Kejriwal vs Modi’

Request for Degree Information

The reporter Sparsh Upadhyay from the LawLaw reported that the Gujarat University on 9th February opposed a request to furnish details about Prime Minister’s educational qualifications. The Gujarat University was directed by Central Information Commission (by Sridhar Acharyulu) refused to provide “information regarding degrees in the name of Mr. Narendra Damodar Modi” to Delhi Chief Minister Arvind Kejriwal in the year 2016. Solicitor General Tushar Mehta argued then before the Gujarat High Court that the RTI Act is being “misused to settled scores and taking a childish jab at opponents”.

Appearing for the Gujarat University, Solicitor General Tushar Mehta argued on Monday that the University has already put the certificate in the public domain, however, the matter is being argued in principle to address the question as to whether RTI Act be applied for extraneous purposes to satisfy someone’s curiosity.SGTushar Mehta, told the High Court that while there was nothing to hide, the university cannot be forced to disclose the information.

“In a democracy, there won’t be a difference if a person holding the office is a doctorate or an illiterate,” he argued, according to Bar and Bench. “Also, there is no public interest involved in this issue. Even his privacy is affected.”Mehta said that the university has already put out Modi’s degree in the public domain, and that he was only arguing on the principle of whether the RTI Act can be used to satisfy someone’s curiosity. The University’s argument was that the University was holding the information in a fiduciary capacity. Referring to Section 8(1)(e) of the Right to Information Act, SG submitted that information held in fiduciary capacity cannot be disclosed “unless the competent authority is satisfied that the larger public interest warrants the disclosure of such information”.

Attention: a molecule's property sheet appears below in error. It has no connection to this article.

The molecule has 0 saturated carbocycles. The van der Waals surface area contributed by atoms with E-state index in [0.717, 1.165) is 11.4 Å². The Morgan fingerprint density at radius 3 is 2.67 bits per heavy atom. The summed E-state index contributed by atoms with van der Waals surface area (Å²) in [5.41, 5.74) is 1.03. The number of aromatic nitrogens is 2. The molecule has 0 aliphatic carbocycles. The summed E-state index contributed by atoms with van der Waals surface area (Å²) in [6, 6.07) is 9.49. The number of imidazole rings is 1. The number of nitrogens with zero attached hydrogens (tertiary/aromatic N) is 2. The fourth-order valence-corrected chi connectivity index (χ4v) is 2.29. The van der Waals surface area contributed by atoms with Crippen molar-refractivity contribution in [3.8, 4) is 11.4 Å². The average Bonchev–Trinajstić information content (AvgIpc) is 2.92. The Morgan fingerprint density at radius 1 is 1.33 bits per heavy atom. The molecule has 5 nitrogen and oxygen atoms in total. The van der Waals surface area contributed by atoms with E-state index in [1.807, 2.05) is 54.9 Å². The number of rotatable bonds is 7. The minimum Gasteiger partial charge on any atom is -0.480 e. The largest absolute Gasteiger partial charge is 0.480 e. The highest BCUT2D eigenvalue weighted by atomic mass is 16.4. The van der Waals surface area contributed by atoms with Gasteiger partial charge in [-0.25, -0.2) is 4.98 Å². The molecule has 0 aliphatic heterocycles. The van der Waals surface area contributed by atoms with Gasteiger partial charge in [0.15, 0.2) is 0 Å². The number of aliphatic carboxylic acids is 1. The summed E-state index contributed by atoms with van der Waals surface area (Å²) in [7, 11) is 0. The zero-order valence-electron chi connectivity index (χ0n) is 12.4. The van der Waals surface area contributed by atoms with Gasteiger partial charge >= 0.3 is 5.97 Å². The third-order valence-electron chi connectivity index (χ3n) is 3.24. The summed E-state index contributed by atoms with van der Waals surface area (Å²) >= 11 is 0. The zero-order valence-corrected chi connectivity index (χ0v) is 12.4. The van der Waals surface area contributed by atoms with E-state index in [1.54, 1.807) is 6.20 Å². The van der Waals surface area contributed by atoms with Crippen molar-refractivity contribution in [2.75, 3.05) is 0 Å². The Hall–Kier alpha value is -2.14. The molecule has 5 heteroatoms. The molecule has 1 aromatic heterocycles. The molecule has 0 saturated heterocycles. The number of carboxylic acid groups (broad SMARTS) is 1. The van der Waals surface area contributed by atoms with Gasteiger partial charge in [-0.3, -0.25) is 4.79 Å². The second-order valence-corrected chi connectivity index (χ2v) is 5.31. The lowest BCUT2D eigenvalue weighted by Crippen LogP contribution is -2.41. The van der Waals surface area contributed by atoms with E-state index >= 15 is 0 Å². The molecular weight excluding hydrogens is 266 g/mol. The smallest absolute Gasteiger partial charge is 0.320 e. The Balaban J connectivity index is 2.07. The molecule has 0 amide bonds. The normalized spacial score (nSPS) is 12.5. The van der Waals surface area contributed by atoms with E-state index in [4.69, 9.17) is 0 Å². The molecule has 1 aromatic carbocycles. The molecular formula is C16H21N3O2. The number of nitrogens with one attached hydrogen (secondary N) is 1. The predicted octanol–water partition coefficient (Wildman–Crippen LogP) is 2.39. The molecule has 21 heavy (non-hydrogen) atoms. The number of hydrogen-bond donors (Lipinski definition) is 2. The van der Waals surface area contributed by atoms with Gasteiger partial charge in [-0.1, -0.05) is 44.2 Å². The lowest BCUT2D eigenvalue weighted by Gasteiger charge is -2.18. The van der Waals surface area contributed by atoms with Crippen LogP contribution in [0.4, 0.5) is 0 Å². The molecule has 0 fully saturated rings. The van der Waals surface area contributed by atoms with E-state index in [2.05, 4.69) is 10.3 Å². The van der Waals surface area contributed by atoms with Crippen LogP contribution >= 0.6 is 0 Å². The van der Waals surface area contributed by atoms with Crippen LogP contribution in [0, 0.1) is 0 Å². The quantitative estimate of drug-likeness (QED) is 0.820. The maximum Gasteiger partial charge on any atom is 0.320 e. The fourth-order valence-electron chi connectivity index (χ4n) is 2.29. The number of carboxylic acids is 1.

“You are a stranger, though highly placed (referring to Arvind Kejriwal)…he might say out of curiosity that I will give my degree but you (PM) also show your degree…this is too childish…Just irresponsible childish curiosity of someone can’t be said to be public interest” SG Mehta argued before the Gujarat High Court. He also argued that the the then Central Information Commissioner Dr. Sridhar Acharyulu () “suo motu decided the controversy as regards the qualification of the Prime Minister without any proceedings pending before him”, the matter reached the Court after the Gujarat University moved a special civil application before it arguing that the CIC passed the order without serving notice to it.